History lesson for Hon’ble home minister

EducationWorld May 2022 | Editorial Magazine

Evidently, union home minister Amit Shah is not a student of history. If he was, he wouldn’t have advised chief ministers of India’s 28 states and eight union territories to adopt Hindi as the medium of inter-state communication, as he did while addressing the 37th meeting of the Parliamentary Official Language Committee on April 7. Since he is unlikely to engage in scholarly pursuits to make good his academic deficit, this short editorial may serve the useful purpose of enlightenment.

The first historical truth that the Hon’ble minister should recall is that in 1956, following public protests and demonstrations in several southern states, perhaps ill-advisedly, a States Reorganisation Committee (SRC) recommended redrawing inter-state boundary lines on the basis of dominant language. The SRC report was accepted by the Centre, and state governments were permitted to develop their dominant languages for education and administrative purposes.

Earlier at the time when the Constitution of India was promulgated and endorsed by Parliament (1950), it was declared that Hindi in the Devanagiri script “shall be” the official language of the country after 15 years. In the interregnum, English “shall continue to be used for all official purposes to the Union”. However in 1965, when Hindi was declared the official language, there was stiff opposition countrywide, especially in southern India and particularly in Tamil Nadu which threatened to secede from the Indian Union. Therefore, the status
quo, i.e, continued use of English for inter-state communication has been maintained for the past 57 years.

Meanwhile, the three-languages formula starting from 1950, under which all in-school children would start learning the state language, Hindi and any other language including English, proved a non-starter because the general populace of Hindi speaking northern states showed no interest in learning a third Indian language, and the southern states, especially Tamil Nadu, were — and remain— averse to teaching and learning Hindi.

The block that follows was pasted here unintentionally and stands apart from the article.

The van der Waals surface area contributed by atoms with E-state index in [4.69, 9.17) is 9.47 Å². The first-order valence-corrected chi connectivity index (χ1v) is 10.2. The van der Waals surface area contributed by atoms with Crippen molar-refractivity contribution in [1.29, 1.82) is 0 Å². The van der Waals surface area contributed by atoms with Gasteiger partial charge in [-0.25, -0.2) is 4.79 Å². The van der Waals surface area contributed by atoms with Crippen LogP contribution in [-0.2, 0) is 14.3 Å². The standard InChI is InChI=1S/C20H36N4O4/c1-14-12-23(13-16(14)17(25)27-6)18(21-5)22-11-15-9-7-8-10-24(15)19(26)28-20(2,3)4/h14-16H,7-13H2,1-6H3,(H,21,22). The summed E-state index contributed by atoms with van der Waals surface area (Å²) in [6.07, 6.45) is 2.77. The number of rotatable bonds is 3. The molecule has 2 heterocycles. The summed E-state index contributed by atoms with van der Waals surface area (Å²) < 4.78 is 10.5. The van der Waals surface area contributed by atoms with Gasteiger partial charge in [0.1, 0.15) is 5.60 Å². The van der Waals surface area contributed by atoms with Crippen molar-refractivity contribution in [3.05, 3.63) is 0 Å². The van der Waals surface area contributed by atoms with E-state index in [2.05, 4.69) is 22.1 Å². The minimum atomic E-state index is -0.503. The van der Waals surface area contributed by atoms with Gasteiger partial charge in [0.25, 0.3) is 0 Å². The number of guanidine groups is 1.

It is this ambiguous arrangement that Amit Shah has attempted to disturb with gratuitous advice to states to use Hindi and attempting to re-impose it as the national language even as during the past six decades, English has evolved into the national and global language of commerce and industry, and India’s upper judiciary.

The Hon’ble minister should bear in mind that similar attempts at language chauvinism in neighbouring countries have proved disastrous. Sri Lanka’s 1960s declaration of Sinhalese as the sole national language alienated its Tamil minority and resulted in a ten-year civil war which destroyed the economy. Similarly, Pakistan’s imposition of Punjabi/Urdu resulted in the partition and establishment of Bangladesh. The plain truth is that English/Inglish has transformed into the language of upward socio-economic mobility in contemporary India. The minister would be well-advised to divert his attention to more pressing matters.

Also read: Hindi promotion not in the National interest

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